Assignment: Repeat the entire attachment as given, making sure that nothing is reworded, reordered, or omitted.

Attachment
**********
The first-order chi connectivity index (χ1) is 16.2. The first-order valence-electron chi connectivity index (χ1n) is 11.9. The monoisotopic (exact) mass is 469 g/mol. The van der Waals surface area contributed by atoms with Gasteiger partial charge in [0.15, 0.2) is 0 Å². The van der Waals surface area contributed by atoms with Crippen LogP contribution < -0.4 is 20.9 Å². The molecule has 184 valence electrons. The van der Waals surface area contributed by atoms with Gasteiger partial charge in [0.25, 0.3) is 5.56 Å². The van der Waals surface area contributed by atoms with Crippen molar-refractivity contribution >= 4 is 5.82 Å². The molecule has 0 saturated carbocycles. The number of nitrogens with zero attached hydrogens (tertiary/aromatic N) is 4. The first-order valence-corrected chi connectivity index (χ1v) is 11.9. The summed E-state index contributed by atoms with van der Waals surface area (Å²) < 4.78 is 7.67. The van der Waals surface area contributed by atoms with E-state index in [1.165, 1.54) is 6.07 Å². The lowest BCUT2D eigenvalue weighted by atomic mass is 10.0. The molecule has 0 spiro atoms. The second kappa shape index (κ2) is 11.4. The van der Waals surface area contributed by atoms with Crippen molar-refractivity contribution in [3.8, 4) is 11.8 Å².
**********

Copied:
The first-order chi connectivity index (χ1) is 16.2. The first-order valence-electron chi connectivity index (χ1n) is 11.9. The monoisotopic (exact) mass is 469 g/mol. The van der Waals surface area contributed by atoms with Gasteiger partial charge in [0.15, 0.2) is 0 Å². The van der Waals surface area contributed by atoms with Crippen LogP contribution < -0.4 is 20.9 Å². The molecule has 184 valence electrons. The van der Waals surface area contributed by atoms with Gasteiger partial charge in [0.25, 0.3) is 5.56 Å². The van der Waals surface area contributed by atoms with Crippen molar-refractivity contribution >= 4 is 5.82 Å². The molecule has 0 saturated carbocycles. The number of nitrogens with zero attached hydrogens (tertiary/aromatic N) is 4. The first-order valence-corrected chi connectivity index (χ1v) is 11.9. The summed E-state index contributed by atoms with van der Waals surface area (Å²) < 4.78 is 7.67. The van der Waals surface area contributed by atoms with E-state index in [1.165, 1.54) is 6.07 Å². The lowest BCUT2D eigenvalue weighted by atomic mass is 10.0. The molecule has 0 spiro atoms. The second kappa shape index (κ2) is 11.4. The van der Waals surface area contributed by atoms with Crippen molar-refractivity contribution in [3.8, 4) is 11.8 Å².